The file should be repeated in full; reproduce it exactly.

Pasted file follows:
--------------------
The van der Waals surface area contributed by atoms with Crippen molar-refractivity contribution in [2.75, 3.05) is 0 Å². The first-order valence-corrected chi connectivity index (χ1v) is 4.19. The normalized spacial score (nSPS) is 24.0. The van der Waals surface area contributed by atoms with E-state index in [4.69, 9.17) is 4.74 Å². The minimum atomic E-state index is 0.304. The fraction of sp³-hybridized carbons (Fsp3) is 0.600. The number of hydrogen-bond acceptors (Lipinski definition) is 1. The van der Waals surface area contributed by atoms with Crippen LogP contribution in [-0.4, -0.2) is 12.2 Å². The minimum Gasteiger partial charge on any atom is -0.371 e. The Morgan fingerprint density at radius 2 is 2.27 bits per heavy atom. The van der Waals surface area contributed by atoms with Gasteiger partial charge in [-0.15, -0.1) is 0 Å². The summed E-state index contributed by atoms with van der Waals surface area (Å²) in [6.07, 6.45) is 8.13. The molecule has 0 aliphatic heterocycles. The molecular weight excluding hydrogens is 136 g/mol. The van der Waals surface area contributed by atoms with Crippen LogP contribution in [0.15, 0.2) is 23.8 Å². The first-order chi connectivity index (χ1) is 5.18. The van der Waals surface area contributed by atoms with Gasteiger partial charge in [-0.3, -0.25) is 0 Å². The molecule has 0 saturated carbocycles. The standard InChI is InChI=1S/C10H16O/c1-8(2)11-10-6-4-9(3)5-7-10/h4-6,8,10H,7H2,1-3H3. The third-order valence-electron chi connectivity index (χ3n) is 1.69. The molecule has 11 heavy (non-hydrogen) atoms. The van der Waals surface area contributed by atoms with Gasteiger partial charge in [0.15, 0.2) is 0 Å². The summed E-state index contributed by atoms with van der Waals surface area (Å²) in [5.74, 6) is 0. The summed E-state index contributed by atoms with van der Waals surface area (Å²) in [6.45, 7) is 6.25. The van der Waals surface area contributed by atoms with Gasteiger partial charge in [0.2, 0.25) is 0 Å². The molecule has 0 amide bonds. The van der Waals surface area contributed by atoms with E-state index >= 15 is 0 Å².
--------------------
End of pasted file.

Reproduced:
The van der Waals surface area contributed by atoms with Crippen molar-refractivity contribution in [2.75, 3.05) is 0 Å². The first-order valence-corrected chi connectivity index (χ1v) is 4.19. The normalized spacial score (nSPS) is 24.0. The van der Waals surface area contributed by atoms with E-state index in [4.69, 9.17) is 4.74 Å². The minimum atomic E-state index is 0.304. The fraction of sp³-hybridized carbons (Fsp3) is 0.600. The number of hydrogen-bond acceptors (Lipinski definition) is 1. The van der Waals surface area contributed by atoms with Crippen LogP contribution in [-0.4, -0.2) is 12.2 Å². The minimum Gasteiger partial charge on any atom is -0.371 e. The Morgan fingerprint density at radius 2 is 2.27 bits per heavy atom. The van der Waals surface area contributed by atoms with Gasteiger partial charge in [-0.15, -0.1) is 0 Å². The summed E-state index contributed by atoms with van der Waals surface area (Å²) in [6.07, 6.45) is 8.13. The molecule has 0 aliphatic heterocycles. The molecular weight excluding hydrogens is 136 g/mol. The van der Waals surface area contributed by atoms with Crippen LogP contribution in [0.15, 0.2) is 23.8 Å². The first-order chi connectivity index (χ1) is 5.18. The van der Waals surface area contributed by atoms with Gasteiger partial charge in [-0.3, -0.25) is 0 Å². The molecule has 0 saturated carbocycles. The standard InChI is InChI=1S/C10H16O/c1-8(2)11-10-6-4-9(3)5-7-10/h4-6,8,10H,7H2,1-3H3. The third-order valence-electron chi connectivity index (χ3n) is 1.69. The molecule has 11 heavy (non-hydrogen) atoms. The van der Waals surface area contributed by atoms with Gasteiger partial charge in [0.15, 0.2) is 0 Å². The summed E-state index contributed by atoms with van der Waals surface area (Å²) in [5.74, 6) is 0. The summed E-state index contributed by atoms with van der Waals surface area (Å²) in [6.45, 7) is 6.25. The van der Waals surface area contributed by atoms with Gasteiger partial charge in [0.2, 0.25) is 0 Å². The molecule has 0 amide bonds. The van der Waals surface area contributed by atoms with E-state index >= 15 is 0 Å².